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The Vikings drop in for a visit. Photo by: The History Channel

Top ten reasons the Irish just aren’t that lucky (PHOTOS)

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The Vikings drop in for a visit. Photo by: The History Channel

1. Weather

When you are on the edge of Europe and first landfall for Atlantic storms - look out. But on the upside, all the rain has given us the oul’ Forty Shades of Green. And since the weather rarely changes, basically anyone can be a meteorologist. Think of the employment opportunities!

2.  Invasions

Real estate agents will tell you that location is everything, and Ireland’s prime spot on the western edge of Europe (and right next door to England) has attracted marauders since around 800 AD. The Vikings arrived first to disrupt the island’s monastic culture and enjoy the bracing sea winds. The Norman Invasion followed, bringing us English involvement for the next 800 years, with the Plantation of Ulster, Penal Laws, the Act of Union, the Easter Rising and the Civil War. Not to seem unfriendly, but next time, call before stopping by, OK?

3. Boy Bands

Ireland’s music scene has spawned superstars like U2, plus top-selling acts like The Cranberries, The Corrs and Thin Lizzy. But no matter how hard they’ve tried, the country’s boy bands haven’t been able to crack the U.S. charts. Sure, Boyzone and Westlife sold trillions of CDs in England -- but it’s possible that buying frenzy was more about lingering British guilt over 800 years of oppression rather than any real desire to hear “Flying Without Wings” or “Love Me for a Reason.” American ears have proved immune, though Niall Horan, 1D’s sole Irish member, has escaped the Irish curse. (So far.)

4. Celtic Tiger

Back in the early years of the 21st century, Ireland’s booming economy mirrored America’s dot com bubble – there was so much money floating around that people were lining the cat’s litter box with shredded £10 notes. Then came the crash, and Ireland’s moment as the Swinging Capital of Europe came to an end. Austerity was the new Black and standing in the dole queue replaced waiting outside a nightclub’s velvet ropes. On the upside, the government bailout of corrupt banks has united the country by making everyone feel the same emotion: disgust.

5. Food

World-class chefs like Darina Allen, Neven Maguire and Kevin Dundon are leaving foodies swooning with their locally-sourced, minimalist approach to Irish cuisine. But how many of us think “Irish” (as opposed to Chinese, Mexican, Italian and Indian) when ordering takeout? Irish food meant boiled potatoes, boiled cabbage and boiled bacon -- filling, yes, but tasty? Meh. Going to an Irish restaurant in New York usually meant three things: it was also a bar; the chef would give “Irishy” names to regular food (Killarney Chicken, anyone?) and dessert meant apple pie. Things may have changed, but soda bread with caraway seeds is forever.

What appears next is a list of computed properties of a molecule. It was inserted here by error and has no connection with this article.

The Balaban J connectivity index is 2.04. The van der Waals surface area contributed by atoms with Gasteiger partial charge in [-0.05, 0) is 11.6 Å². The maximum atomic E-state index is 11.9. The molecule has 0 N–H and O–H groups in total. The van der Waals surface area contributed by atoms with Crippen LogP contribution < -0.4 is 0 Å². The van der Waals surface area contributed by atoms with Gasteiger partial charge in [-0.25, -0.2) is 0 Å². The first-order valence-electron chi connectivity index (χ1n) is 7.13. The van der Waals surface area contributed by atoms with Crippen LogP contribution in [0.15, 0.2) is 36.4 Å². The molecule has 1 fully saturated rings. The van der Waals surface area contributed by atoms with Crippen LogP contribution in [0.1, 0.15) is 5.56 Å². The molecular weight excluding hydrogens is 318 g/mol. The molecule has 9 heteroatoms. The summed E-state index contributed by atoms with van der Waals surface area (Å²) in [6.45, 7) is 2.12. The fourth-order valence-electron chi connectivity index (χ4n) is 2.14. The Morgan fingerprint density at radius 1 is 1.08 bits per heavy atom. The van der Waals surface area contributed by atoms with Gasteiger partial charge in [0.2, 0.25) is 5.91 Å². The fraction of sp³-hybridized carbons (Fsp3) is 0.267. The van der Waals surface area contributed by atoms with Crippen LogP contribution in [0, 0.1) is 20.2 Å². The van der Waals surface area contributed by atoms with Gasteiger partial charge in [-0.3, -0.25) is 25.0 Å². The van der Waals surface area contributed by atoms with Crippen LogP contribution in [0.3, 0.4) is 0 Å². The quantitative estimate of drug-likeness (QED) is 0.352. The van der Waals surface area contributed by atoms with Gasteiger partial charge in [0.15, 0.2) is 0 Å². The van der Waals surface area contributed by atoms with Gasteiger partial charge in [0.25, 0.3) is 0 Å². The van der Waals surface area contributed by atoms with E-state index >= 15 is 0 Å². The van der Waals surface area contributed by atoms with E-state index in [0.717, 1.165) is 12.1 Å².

6. Politics

Tammany Hall, at one time it was the heart of the Democratic political in the city, playing a major role in controlling New York City politics and helping immigrants (most notably the Irish)

The Famine Irish made their mark on U.S. politics when they realized that the one who gets the votes is the one who wields the power. Early 20th century machines like New York’s Tammany Hall were notorious for corruption and cronyism. Then the Kennedys burst onto the scene. Joe Sr. became an advisor to FDR in 1932 and Ambassador to the Court of St. James in 1938, and groomed his sons John, Bobby and Ted for careers in public service. Though two fell to assassins’ bullets, they each left their mark on history – JFK as president, RFK and Ted in the senate. Later generations of the family have followed the “family business” but many have been tarred by scandal. It’s a safe bet that they don’t feel they’ve been particularly lucky.

7. Language

The world of online Irish language media continues to grow with the launch today of Meon Eile.

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